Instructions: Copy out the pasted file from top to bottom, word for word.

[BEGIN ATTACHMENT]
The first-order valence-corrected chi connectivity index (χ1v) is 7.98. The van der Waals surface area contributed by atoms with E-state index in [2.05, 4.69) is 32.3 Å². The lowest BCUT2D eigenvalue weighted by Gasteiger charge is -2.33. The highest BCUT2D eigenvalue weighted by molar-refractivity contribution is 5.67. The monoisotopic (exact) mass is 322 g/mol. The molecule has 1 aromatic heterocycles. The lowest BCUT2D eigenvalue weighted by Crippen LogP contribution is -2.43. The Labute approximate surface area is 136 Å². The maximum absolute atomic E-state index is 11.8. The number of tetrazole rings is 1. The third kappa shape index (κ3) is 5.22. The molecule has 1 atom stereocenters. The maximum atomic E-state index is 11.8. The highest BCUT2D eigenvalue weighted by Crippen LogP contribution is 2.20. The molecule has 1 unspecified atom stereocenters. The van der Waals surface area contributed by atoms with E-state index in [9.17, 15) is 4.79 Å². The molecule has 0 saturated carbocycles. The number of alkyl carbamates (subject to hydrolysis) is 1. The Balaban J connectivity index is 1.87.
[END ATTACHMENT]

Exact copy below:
The first-order valence-corrected chi connectivity index (χ1v) is 7.98. The van der Waals surface area contributed by atoms with E-state index in [2.05, 4.69) is 32.3 Å². The lowest BCUT2D eigenvalue weighted by Gasteiger charge is -2.33. The highest BCUT2D eigenvalue weighted by molar-refractivity contribution is 5.67. The monoisotopic (exact) mass is 322 g/mol. The molecule has 1 aromatic heterocycles. The lowest BCUT2D eigenvalue weighted by Crippen LogP contribution is -2.43. The Labute approximate surface area is 136 Å². The maximum absolute atomic E-state index is 11.8. The number of tetrazole rings is 1. The third kappa shape index (κ3) is 5.22. The molecule has 1 atom stereocenters. The maximum atomic E-state index is 11.8. The highest BCUT2D eigenvalue weighted by Crippen LogP contribution is 2.20. The molecule has 1 unspecified atom stereocenters. The van der Waals surface area contributed by atoms with E-state index in [9.17, 15) is 4.79 Å². The molecule has 0 saturated carbocycles. The number of alkyl carbamates (subject to hydrolysis) is 1. The Balaban J connectivity index is 1.87.